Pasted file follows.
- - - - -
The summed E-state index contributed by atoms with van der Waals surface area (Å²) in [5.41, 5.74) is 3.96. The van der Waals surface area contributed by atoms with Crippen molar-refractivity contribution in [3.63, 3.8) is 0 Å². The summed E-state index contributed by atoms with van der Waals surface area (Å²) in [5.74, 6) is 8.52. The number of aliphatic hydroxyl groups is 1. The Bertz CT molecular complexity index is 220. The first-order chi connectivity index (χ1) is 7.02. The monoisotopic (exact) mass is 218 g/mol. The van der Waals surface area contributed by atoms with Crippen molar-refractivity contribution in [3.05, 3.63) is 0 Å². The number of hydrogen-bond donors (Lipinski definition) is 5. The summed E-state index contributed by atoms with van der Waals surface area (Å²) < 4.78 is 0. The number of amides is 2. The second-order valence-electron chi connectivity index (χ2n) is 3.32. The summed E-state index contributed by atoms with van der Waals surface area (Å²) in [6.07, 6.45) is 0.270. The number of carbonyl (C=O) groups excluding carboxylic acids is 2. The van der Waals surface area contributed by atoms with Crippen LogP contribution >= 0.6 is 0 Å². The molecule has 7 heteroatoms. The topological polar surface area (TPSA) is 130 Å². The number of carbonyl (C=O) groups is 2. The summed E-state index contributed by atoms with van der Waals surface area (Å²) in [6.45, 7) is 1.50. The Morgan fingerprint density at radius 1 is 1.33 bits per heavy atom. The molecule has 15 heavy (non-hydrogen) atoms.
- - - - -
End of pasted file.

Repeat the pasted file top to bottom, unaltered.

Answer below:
The summed E-state index contributed by atoms with van der Waals surface area (Å²) in [5.41, 5.74) is 3.96. The van der Waals surface area contributed by atoms with Crippen molar-refractivity contribution in [3.63, 3.8) is 0 Å². The summed E-state index contributed by atoms with van der Waals surface area (Å²) in [5.74, 6) is 8.52. The number of aliphatic hydroxyl groups is 1. The Bertz CT molecular complexity index is 220. The first-order chi connectivity index (χ1) is 7.02. The monoisotopic (exact) mass is 218 g/mol. The van der Waals surface area contributed by atoms with Crippen molar-refractivity contribution in [3.05, 3.63) is 0 Å². The number of hydrogen-bond donors (Lipinski definition) is 5. The summed E-state index contributed by atoms with van der Waals surface area (Å²) < 4.78 is 0. The number of amides is 2. The second-order valence-electron chi connectivity index (χ2n) is 3.32. The summed E-state index contributed by atoms with van der Waals surface area (Å²) in [6.07, 6.45) is 0.270. The number of carbonyl (C=O) groups excluding carboxylic acids is 2. The van der Waals surface area contributed by atoms with Crippen LogP contribution >= 0.6 is 0 Å². The molecule has 7 heteroatoms. The topological polar surface area (TPSA) is 130 Å². The number of carbonyl (C=O) groups is 2. The summed E-state index contributed by atoms with van der Waals surface area (Å²) in [6.45, 7) is 1.50. The Morgan fingerprint density at radius 1 is 1.33 bits per heavy atom. The molecule has 15 heavy (non-hydrogen) atoms.